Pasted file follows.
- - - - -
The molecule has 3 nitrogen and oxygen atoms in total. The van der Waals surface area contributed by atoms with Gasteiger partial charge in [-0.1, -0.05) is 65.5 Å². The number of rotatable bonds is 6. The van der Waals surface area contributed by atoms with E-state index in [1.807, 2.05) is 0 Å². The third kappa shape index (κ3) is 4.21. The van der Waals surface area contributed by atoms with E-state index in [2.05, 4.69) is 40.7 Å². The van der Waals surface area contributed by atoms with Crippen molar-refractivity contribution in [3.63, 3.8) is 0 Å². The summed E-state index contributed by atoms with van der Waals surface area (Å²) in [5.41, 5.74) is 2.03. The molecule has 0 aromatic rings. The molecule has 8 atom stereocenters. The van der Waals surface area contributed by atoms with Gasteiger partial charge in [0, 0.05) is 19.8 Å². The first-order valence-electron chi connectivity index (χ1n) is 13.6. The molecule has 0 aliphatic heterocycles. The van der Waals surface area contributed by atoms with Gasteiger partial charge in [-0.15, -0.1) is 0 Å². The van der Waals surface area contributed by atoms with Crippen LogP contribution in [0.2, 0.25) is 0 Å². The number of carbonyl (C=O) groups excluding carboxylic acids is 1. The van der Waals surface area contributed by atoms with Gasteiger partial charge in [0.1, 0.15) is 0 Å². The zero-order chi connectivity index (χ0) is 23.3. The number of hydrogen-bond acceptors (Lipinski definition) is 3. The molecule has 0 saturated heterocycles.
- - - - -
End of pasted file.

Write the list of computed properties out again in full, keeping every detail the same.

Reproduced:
The molecule has 3 nitrogen and oxygen atoms in total. The van der Waals surface area contributed by atoms with Gasteiger partial charge in [-0.1, -0.05) is 65.5 Å². The number of rotatable bonds is 6. The van der Waals surface area contributed by atoms with E-state index in [1.807, 2.05) is 0 Å². The third kappa shape index (κ3) is 4.21. The van der Waals surface area contributed by atoms with E-state index in [2.05, 4.69) is 40.7 Å². The van der Waals surface area contributed by atoms with Crippen molar-refractivity contribution in [3.63, 3.8) is 0 Å². The summed E-state index contributed by atoms with van der Waals surface area (Å²) in [5.41, 5.74) is 2.03. The molecule has 0 aromatic rings. The molecule has 8 atom stereocenters. The van der Waals surface area contributed by atoms with Gasteiger partial charge in [0, 0.05) is 19.8 Å². The first-order valence-electron chi connectivity index (χ1n) is 13.6. The molecule has 0 aliphatic heterocycles. The van der Waals surface area contributed by atoms with Gasteiger partial charge in [-0.15, -0.1) is 0 Å². The van der Waals surface area contributed by atoms with Crippen LogP contribution in [0.2, 0.25) is 0 Å². The number of carbonyl (C=O) groups excluding carboxylic acids is 1. The van der Waals surface area contributed by atoms with Gasteiger partial charge in [0.1, 0.15) is 0 Å². The zero-order chi connectivity index (χ0) is 23.3. The number of hydrogen-bond acceptors (Lipinski definition) is 3. The molecule has 0 saturated heterocycles.